Changes are needed to new legislation on domestic abuse to address “serious concerns” on the practicalities of how new measures will work, a committee of MSPs has said.
Holyrood’s Justice Committee said it supports the general principles of the Domestic Abuse Bill, but more clarity is needed on the proposals to ensure they can be used by law enforcement.
The Bill creates two forms of restrictions on suspected perpetrators of domestic abuse – domestic abuse protection orders (DAPOs, which are sheriff-ordered) and domestic abuse protection notices (DAPNs, short-term police-ordered restrictions).
These can be used to bar suspected perpetrators of domestic abuse from entering their victim’s home, even if it is also their home.
The committee says the evidential threshold for DAPOs an DAPNs is not clear and there are questions on how breaches would be dealt with.
It further says there are questions on how family law rulings will fit into the new framework.
Justice Committee convener Adam Tomkins MSP said: “The aim of this Bill, to provide further protection to victims of domestic abuse, is a laudable one which all members would support.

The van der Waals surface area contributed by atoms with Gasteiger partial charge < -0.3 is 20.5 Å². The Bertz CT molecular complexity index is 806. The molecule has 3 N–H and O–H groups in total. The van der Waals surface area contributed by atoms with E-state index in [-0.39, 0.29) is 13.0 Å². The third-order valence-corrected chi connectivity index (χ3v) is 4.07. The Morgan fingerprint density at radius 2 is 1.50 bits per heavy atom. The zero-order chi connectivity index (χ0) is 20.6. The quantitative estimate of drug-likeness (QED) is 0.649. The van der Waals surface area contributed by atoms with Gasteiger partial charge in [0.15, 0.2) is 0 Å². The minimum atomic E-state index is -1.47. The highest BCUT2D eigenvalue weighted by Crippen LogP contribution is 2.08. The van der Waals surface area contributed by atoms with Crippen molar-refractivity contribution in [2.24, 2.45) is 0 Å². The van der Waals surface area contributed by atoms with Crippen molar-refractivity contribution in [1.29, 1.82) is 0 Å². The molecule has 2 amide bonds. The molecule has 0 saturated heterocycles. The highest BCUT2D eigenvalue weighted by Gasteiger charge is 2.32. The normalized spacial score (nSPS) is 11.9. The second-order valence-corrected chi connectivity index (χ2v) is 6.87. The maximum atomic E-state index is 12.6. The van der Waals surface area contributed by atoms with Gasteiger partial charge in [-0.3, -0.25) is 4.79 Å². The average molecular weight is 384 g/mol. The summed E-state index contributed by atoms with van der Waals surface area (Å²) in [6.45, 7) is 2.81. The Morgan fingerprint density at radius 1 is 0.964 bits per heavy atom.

“However, we have significant concerns about how these proposals would work in practice.
“While on balance we believe that DAPOs and DAPNs would be a useful additional tool for the police to have, it is of fundamental importance that this Bill fully respects the European Convention on Human Rights.
“And to actually help those it seeks to give better protections to, officers on the ground must be able to use the law with confidence.
“Changes to ensure both of these tests are met must be made before MSPs are asked to pass it into law.
“To achieve this, the Scottish Government must engage extensively with law enforcement and bring forward amendments to what it initially set out.”
A Scottish Government spokesman said: “We welcome the all-party committee’s support for the Bill’s general principles and will consider carefully its recommendations, including those about ensuring the proposed new scheme of protection for those at risk of domestic abuse can be operated effectively.
“If passed, the Bill will provide powers to the police and courts to remove suspected abusers from victims’ homes and ban them from re-entering the home, and contacting or approaching the victim.
“The Bill will also provide powers for social landlords to change a tenancy to remove a perpetrator of abuse from the victim’s home, enabling them to remain in the family home.
“We will continue to work closely with Parliament and stakeholders as the Bill progresses to the next stage.”